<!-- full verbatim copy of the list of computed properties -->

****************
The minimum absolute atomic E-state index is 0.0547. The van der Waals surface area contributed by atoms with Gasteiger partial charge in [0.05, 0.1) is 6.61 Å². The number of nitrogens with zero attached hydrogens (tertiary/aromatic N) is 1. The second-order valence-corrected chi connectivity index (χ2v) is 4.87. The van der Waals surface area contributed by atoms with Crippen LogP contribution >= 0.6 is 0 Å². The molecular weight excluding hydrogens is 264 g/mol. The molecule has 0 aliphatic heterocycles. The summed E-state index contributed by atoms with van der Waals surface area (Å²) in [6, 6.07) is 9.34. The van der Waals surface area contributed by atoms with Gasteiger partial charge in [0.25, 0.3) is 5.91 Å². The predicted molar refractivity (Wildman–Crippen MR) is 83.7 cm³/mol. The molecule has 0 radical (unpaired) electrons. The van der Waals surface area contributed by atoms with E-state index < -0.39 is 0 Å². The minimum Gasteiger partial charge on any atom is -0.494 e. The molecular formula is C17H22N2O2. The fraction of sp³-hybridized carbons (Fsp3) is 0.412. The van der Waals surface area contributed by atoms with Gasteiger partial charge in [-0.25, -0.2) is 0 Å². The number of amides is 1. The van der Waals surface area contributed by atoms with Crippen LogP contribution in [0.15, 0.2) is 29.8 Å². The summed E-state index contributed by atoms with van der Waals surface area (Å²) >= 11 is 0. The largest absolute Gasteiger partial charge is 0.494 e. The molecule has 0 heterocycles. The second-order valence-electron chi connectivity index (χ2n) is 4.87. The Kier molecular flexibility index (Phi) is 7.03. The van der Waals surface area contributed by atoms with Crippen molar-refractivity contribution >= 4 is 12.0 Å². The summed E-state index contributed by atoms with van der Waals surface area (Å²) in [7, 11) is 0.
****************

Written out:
The minimum absolute atomic E-state index is 0.0547. The van der Waals surface area contributed by atoms with Gasteiger partial charge in [0.05, 0.1) is 6.61 Å². The number of nitrogens with zero attached hydrogens (tertiary/aromatic N) is 1. The second-order valence-corrected chi connectivity index (χ2v) is 4.87. The van der Waals surface area contributed by atoms with Crippen LogP contribution >= 0.6 is 0 Å². The molecular weight excluding hydrogens is 264 g/mol. The molecule has 0 aliphatic heterocycles. The summed E-state index contributed by atoms with van der Waals surface area (Å²) in [6, 6.07) is 9.34. The van der Waals surface area contributed by atoms with Gasteiger partial charge in [0.25, 0.3) is 5.91 Å². The predicted molar refractivity (Wildman–Crippen MR) is 83.7 cm³/mol. The molecule has 0 radical (unpaired) electrons. The van der Waals surface area contributed by atoms with E-state index < -0.39 is 0 Å². The minimum Gasteiger partial charge on any atom is -0.494 e. The molecular formula is C17H22N2O2. The fraction of sp³-hybridized carbons (Fsp3) is 0.412. The van der Waals surface area contributed by atoms with Gasteiger partial charge in [-0.25, -0.2) is 0 Å². The number of amides is 1. The van der Waals surface area contributed by atoms with Crippen LogP contribution in [0.15, 0.2) is 29.8 Å². The summed E-state index contributed by atoms with van der Waals surface area (Å²) >= 11 is 0. The largest absolute Gasteiger partial charge is 0.494 e. The molecule has 0 heterocycles. The second-order valence-electron chi connectivity index (χ2n) is 4.87. The Kier molecular flexibility index (Phi) is 7.03. The van der Waals surface area contributed by atoms with Crippen molar-refractivity contribution >= 4 is 12.0 Å². The summed E-state index contributed by atoms with van der Waals surface area (Å²) in [7, 11) is 0.